An angry, funny expose of the arms trade


As Used on the Famous Mandela: Underground Adventures in the Arms and Torture Trade

By Mark Thomas

Ebury Press, 2006

339 pages, $35 (pb)

Mark Thomas loves a good sting. A British stand-up comic and campaigner against the arms trade, Thomas posed as a British arms dealer and planned a successful circumvention of a UN embargo on arms sales to Zimbabwe, arranging for the delivery of some submachine guns from their German parts manufacturer to their Swiss assembler, courtesy of a Finnish gun-runner. The smuggling, before Thomas exposed the sting, was no more sophisticated than simply changing the labels on the packing crates.

As Used on the Famous Mandela is Thomas's angrily funny expose of the arms and torture trade, and the ease with which arms manufacturers get their horrid, but highly profitable, devices to dictators, warlords and criminals, exposing the pretensions of the politicians who are supposed to see that they don't.

One sting involved Thomas posing as a defence industry PR adviser at an international arms fair in Athens where he reeled in a major general from Indonesia — the "dream nexus of human rights abuse, dictatorships, mass murder and the British arms industry" — whose senior braid was so impressed by Thomas's advice on how to counter Amnesty International that Thomas found himself touting his services to the defence attache at the Indonesian Embassy.

Thomas manouevred his new clients into admitting on hidden video that, yes, sometimes torture happens, that people get killed in West Papua for raising an independence flag, that regime critics "disappear", and that British weapons (fighter jets, armoured personnel carriers, tanks, water cannon) are involved (despite official British denials).

Britain, says Thomas, exports up to US$5 billion of military hardware a year, in the stellar company of heavyweight arms-pushers like the US, Russia and France, adding to the bloody panorama of "trade unionists butchered by paramilitaries in Colombia, fleeing civilians caught in the Congo, democracy protestors killed in West Papua, burnt villages and piles of corpses in Darfur".

There are two reactions to all this — "We have to stop this madness" or "Fuck me, that is some business for the gun companies — buy shares!" West subscribes to the former, and prime among the British corporations of death he targets is BAE Systems (formerly British Aerospace), whose shares Thomas is determined to devalue, unlike the British government which actively promotes their murderous icon of British industry.

The New Labour government of Prime Minister, Tony Blair, says Thomas, are "pimps for the British arms companies", subsidising the British arms industry with A$2.2 billion of public money a year, and also underwriting the private sector's arms sales so any payment defaults are picked up by the public.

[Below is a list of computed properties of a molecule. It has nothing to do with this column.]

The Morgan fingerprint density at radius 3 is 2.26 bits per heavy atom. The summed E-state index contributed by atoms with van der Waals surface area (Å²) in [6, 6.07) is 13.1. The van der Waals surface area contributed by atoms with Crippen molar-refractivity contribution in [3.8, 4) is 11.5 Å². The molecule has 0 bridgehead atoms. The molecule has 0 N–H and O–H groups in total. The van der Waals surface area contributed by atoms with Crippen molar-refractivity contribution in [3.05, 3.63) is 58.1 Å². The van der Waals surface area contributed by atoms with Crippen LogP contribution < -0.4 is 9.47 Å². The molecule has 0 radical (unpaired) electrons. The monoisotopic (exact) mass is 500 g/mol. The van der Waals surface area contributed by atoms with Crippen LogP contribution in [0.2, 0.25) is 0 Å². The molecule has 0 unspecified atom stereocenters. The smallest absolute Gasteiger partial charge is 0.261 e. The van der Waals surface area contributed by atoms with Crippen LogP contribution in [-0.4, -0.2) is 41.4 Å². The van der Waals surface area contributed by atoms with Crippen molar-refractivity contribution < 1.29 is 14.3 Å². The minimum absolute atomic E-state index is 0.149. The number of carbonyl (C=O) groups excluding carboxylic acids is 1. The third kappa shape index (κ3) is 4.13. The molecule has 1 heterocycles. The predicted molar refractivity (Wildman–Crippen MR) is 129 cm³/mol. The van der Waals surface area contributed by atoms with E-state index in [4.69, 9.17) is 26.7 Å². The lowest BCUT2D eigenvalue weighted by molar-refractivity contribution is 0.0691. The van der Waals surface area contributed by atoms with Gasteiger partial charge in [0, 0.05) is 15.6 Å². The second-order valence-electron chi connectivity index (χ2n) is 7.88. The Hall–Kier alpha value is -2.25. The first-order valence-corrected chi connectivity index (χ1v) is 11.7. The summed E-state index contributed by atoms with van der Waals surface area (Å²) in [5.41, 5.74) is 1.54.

With Labour's 1997 routing of the dreadful Tories, Thomas was not the only one in whom hope appeared, hope that Labour really meant to inject "an ethical dimension" into foreign policy — "no matter what New Labour did, they couldn't possibly be as shite as the last lot". Thomas knew he should have known better. History said so. The fine print said so, with "the prosperity of British industry" and "national security" the trump cards, as usual.

Blair's former minister for international development, Clare Short, confirmed it, saying that every minister who makes a foreign trip has a briefing from the prime minister's office to talk up arms deals. When India and Pakistan, two nuclear armed states, went to the brink of war in 2002, half of New Labour's cabinet, including Blair, "with all the moral dignity of loan sharks waiting outside a Gamblers' Anonymous meeting", jetted to India to lobby that country to buy a billion pounds worth of Hawk fighter jets from BAE Systems.

Leg-irons ("the same type used on the famous Mr Mandela", as one advertisement boasted), handcuffs, electro-shock stun batons and other tools of the torture trade also have "Made in England" stamped on them, or their trade (in theory illegal in Britain) is brokered on British soil, as demonstrated by an audacious group of convent school girls and a nun in Ireland, posing, Thomas-like, as arms dealers.

As Thomas sums up the rules for an aspiring arms trader, you will need a contact list of people who want guns (any Amnesty International human rights report will do to find the embassies you need to see), a logical mind (to find the best way to work the loopholes), "commission agents" through which to pay bribes, "a vault in Switzerland to store a truckload of sensitive documents just beyond the legal reach of the UK", and some ability with paperwork (though not too taxing since the crucial document, the End User Certificate from the buying country promising to behave responsibly, "requires fewer bits of paper than you need to make a competent marijuana joint").

Thomas's job is to cause embarrassment and discomfort to British arms dealers and their highly solicitous government. With the mischievousness of Michael Moore and the articulate passion of John Pilger, Thomas is a comic for whom arms trading is no joke.

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